Urban real estate is in high demand, but the supply is limited as the COVID-19 pandemic continues. The pandemic was a catalyst for operational and design changes in healthcare facilities, regardless of size. Designs were outdated, and many facilities were not equipped to handle COVID-19 surges. With the lack of available space for expansion, facilities are looking for ways to renovate their buildings to meet their needs, and the changes range all the way from intake to discharge.
"Like the surges we saw in 2020 and again in 2021, their effects on capacity called for better utilization of the facilities," says Walter Marin, principal with Marin Architects. "Renovations allow these facilities to make a space that both meets the needs of its patients and provides an effective workplace. With renovations, both the patient and the facility itself improve in experience. Knowing that a welcoming environment positively impacts recovery, many facilities are looking to familiarize the aesthetics of consultation rooms, waiting areas and add features like dynamic lighting and greenery to both the inside and outside of the facility."
As healthcare facilities continue to innovate, design has often had to take a backseat. Now, redesigned facilities deliver direct benefits, such as reduced infection risks, an increase in the number of rooms available, an overall increase in facility performance, lowered operational costs, and improved accident prevention.
Meanwhile, patient satisfaction is one of the driving factors in healthcare facility design. Some aspects of design need to be taken into consideration when planning a renovation, though. Planning the layout of the facility is one of the best ways to incorporate planning for the patient experience. Prioritizing the design of communal spaces allows for increased comfort and capacity.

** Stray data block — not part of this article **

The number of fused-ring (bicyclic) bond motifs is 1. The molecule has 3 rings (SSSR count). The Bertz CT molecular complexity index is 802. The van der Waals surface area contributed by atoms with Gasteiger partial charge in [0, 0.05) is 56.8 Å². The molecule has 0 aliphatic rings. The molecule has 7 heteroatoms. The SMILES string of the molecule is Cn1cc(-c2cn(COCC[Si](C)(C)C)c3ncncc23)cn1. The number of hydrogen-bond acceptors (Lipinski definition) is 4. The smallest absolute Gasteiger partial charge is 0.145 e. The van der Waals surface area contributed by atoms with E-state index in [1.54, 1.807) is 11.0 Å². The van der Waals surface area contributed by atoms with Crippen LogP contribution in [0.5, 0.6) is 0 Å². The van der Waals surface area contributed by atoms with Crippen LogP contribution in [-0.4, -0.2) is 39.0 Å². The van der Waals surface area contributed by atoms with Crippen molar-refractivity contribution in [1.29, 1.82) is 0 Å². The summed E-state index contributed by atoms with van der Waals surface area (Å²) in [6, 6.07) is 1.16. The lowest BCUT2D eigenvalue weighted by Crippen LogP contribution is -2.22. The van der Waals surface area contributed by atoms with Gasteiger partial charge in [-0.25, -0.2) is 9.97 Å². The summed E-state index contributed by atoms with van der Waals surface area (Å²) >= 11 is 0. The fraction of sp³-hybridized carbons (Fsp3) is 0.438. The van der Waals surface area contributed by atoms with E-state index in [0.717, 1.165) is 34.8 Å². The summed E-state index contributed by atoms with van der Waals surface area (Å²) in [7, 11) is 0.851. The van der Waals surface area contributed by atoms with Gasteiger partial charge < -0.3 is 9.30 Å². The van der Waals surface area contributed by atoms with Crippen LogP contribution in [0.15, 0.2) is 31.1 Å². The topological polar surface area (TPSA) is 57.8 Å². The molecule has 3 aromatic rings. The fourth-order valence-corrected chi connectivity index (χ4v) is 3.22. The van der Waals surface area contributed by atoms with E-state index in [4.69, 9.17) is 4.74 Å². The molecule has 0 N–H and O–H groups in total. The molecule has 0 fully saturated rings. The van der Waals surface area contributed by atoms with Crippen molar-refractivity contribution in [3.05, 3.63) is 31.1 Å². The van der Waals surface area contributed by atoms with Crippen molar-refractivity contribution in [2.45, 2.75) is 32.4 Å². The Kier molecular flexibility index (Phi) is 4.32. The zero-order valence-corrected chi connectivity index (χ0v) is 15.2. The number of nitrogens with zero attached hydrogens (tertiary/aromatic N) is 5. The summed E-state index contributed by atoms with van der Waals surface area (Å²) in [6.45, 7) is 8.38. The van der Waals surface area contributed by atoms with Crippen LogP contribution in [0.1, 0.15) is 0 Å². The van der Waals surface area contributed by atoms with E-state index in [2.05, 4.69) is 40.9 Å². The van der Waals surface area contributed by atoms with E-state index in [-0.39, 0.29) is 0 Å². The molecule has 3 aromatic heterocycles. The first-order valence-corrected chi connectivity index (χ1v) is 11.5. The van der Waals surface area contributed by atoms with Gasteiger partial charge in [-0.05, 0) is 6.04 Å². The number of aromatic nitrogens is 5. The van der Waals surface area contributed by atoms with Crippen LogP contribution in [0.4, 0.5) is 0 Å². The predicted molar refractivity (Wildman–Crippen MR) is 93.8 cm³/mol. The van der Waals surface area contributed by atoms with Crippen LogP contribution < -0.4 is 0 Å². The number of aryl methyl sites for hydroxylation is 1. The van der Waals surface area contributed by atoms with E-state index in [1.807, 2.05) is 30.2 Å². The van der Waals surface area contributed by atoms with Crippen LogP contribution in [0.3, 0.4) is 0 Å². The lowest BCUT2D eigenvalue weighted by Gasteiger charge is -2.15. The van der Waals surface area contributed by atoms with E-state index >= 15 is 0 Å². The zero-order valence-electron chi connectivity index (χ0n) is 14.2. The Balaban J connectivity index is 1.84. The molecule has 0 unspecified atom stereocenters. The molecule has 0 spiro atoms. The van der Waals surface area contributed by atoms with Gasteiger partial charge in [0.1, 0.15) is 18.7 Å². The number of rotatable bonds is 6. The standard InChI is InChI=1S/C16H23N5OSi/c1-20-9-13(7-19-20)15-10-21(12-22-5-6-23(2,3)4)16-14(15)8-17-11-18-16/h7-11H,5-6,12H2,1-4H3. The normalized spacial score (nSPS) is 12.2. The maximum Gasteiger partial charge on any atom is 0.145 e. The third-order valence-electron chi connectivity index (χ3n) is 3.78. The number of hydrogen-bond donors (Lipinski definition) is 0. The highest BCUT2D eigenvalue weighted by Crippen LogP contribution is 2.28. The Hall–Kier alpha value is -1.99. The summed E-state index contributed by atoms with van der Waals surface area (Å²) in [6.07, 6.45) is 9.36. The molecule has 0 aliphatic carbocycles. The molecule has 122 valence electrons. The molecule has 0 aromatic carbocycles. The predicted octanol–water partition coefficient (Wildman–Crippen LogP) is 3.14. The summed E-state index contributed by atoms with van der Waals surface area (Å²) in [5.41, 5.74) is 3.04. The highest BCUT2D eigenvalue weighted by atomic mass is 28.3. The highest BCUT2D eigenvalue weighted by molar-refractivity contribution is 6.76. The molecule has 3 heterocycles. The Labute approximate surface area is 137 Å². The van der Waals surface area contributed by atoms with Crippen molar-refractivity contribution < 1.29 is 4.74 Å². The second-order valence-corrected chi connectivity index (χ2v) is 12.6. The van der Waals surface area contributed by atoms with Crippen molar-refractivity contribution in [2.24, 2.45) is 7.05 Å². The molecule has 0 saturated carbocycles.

"Oftentimes, the layouts of healthcare facilities are like labyrinths," Marin says. "With the stress of going to a healthcare facility already present, choices in scale and materiality aid patients in their navigation. Placing large main entries to direct foot traffic helps relieve the commotion of a facility’s lobby. Additionally, regardless of the needs of a patient, there tends to be a lot of waiting and visitations involved in healthcare facilities. Priorities are subject to change, depending on the kind of facility, but main aspects like intuitive layout and inviting green natural spaces are vital."
Physical environments can greatly impact an individual’s health, and design plays an important role in that process. Historically, design of healthcare facilities focused on function and not so much experience. But as the healthcare sector becomes more innovative, the focus is no longerwhere but how treatment is administered in order to be successful.
"Implementing tools like color, green space design, natural light, and vibrant design create a space that feels inviting, safe and welcoming," Marin says. "Whether or not a patient’s experience is positive will affect the decisions they make and the care they receive. While design improves the aesthetic of the space, brighter colors, green spaces, and natural light will improve the psychological quality of the facility. Ultimatelywith design, we want to create an environment that inspires a positive healthy outlook."
The COVID-19 pandemic has reinforced the importance of healthcare campuses, particularly in urban areas. Technology will remain a driving force in healthcare facilities and will create new circumstances that will change the design and layout of spaces. While there is little certainty about advances in healthcare technology, following trends allows for facility managers and other team members to determine the next stages of long-term design.
"Design should always reflect our looking to the future, but innovation will occur and call for change," says Marin. "Specifically, technology like AI in healthcare spaces will begin to direct design and value. In a fast-paced era of tech, designs, while lasting, should be adaptable as innovation brings new ideas. Following global design trends that directly affect patient and staff experience, as well as observing the changes and methods of other facilities, will ultimately help with that kind of maintenance."
Mackenna Moralez is assistant editor with Healthcare Facilities Today.